I can't tell you how many times I've met someone who bought a different computer or changed their email or some other piece of technology on the enthusiastic (or even domineering) advice of a well-meaning friend or "expert" or family member. The details of the story vary but the theme is the same: This expert did not ask the person about their needs, budget, preferences, concerns, experience, history, or situation, nor did they help them think through the consequences of this change. Instead, the expert simply recommended the product that the expert had chosen for themselves. "You should buy X because I did" is their motto, and it's unfortunate how often other people follow their advice without doing their own research or planning, and then regret it later.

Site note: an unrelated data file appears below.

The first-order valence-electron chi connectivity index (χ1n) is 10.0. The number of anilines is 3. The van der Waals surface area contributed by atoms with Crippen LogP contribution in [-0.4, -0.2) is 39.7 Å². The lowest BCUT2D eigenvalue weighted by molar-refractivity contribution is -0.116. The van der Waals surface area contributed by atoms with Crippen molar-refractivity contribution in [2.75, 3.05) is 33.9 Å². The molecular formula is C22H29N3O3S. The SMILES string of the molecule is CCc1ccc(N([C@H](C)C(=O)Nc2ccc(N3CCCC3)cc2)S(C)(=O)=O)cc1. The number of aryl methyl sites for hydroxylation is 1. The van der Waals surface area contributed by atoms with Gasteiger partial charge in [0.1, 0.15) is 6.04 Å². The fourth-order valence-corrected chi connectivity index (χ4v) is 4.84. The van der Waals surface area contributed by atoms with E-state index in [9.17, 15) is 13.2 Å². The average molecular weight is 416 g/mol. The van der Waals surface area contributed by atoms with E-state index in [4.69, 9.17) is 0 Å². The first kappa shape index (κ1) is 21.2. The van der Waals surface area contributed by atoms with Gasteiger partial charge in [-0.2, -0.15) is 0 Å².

It's also understandable. Technology (computers, email, portable devices, etc.) has become an integral part of our lives, and we rely on it more and more for all kinds of personal and work activities. It has also become more complicated and
more prone to problems, sometimes failing right when you need it most. Getting a simple solution ("You should buy X") to a complicated question ("What should I buy to make my life easier?") is appealing. However, this complexity makes it even more important than ever to make careful choices. My approach to solving technology problems
Clients sometimes come to me for help setting up a completely different piece of technology than they had before. For example:
- Having used Windows for years, they suddenly bought a Macintosh.
- A longtime user of one email provider wants to switch to a different company, e.g. from AOL to Gmail, or Verizon to Comcast.
- A longtime user of one email program wants to switch to another, e.g., from Outlook Express to Outlook, or Apple Mail to Thunderbird.